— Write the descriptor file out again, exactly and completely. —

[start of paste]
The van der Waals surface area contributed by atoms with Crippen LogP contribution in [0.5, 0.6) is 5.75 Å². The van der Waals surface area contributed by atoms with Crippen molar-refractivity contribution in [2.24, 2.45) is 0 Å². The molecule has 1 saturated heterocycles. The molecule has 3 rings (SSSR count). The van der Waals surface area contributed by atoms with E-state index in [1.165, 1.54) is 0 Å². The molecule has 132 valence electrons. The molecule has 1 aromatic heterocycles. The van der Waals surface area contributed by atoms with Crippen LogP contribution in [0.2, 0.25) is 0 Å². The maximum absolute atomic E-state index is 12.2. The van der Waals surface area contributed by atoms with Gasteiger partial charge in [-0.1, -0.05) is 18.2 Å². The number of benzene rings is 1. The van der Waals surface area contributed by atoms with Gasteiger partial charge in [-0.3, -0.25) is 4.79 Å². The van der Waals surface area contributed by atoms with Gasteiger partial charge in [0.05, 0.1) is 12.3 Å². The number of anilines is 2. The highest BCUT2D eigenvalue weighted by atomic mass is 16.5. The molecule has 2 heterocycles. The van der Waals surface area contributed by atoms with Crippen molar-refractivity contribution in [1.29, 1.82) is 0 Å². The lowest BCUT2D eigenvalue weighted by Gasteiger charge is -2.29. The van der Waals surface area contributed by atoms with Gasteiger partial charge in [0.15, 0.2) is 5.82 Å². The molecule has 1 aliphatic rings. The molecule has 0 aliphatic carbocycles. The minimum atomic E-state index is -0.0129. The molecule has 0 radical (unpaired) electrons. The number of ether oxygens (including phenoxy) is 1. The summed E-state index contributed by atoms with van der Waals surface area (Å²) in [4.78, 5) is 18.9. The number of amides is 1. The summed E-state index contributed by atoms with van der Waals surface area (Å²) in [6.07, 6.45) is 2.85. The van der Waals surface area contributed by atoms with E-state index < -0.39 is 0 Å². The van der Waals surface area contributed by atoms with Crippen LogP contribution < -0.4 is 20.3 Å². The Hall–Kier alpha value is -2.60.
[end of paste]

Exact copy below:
The van der Waals surface area contributed by atoms with Crippen LogP contribution in [0.5, 0.6) is 5.75 Å². The van der Waals surface area contributed by atoms with Crippen molar-refractivity contribution in [2.24, 2.45) is 0 Å². The molecule has 1 saturated heterocycles. The molecule has 3 rings (SSSR count). The van der Waals surface area contributed by atoms with E-state index in [1.165, 1.54) is 0 Å². The molecule has 132 valence electrons. The molecule has 1 aromatic heterocycles. The van der Waals surface area contributed by atoms with Crippen LogP contribution in [0.2, 0.25) is 0 Å². The maximum absolute atomic E-state index is 12.2. The van der Waals surface area contributed by atoms with Gasteiger partial charge in [-0.1, -0.05) is 18.2 Å². The number of benzene rings is 1. The van der Waals surface area contributed by atoms with Gasteiger partial charge in [-0.3, -0.25) is 4.79 Å². The van der Waals surface area contributed by atoms with Gasteiger partial charge in [0.05, 0.1) is 12.3 Å². The number of anilines is 2. The highest BCUT2D eigenvalue weighted by atomic mass is 16.5. The molecule has 2 heterocycles. The van der Waals surface area contributed by atoms with Crippen molar-refractivity contribution in [1.29, 1.82) is 0 Å². The lowest BCUT2D eigenvalue weighted by Gasteiger charge is -2.29. The van der Waals surface area contributed by atoms with Gasteiger partial charge in [0.15, 0.2) is 5.82 Å². The molecule has 1 aliphatic rings. The molecule has 0 aliphatic carbocycles. The minimum atomic E-state index is -0.0129. The molecule has 0 radical (unpaired) electrons. The number of ether oxygens (including phenoxy) is 1. The summed E-state index contributed by atoms with van der Waals surface area (Å²) in [4.78, 5) is 18.9. The number of amides is 1. The summed E-state index contributed by atoms with van der Waals surface area (Å²) in [6.07, 6.45) is 2.85. The van der Waals surface area contributed by atoms with E-state index < -0.39 is 0 Å². The van der Waals surface area contributed by atoms with Crippen LogP contribution < -0.4 is 20.3 Å². The Hall–Kier alpha value is -2.60.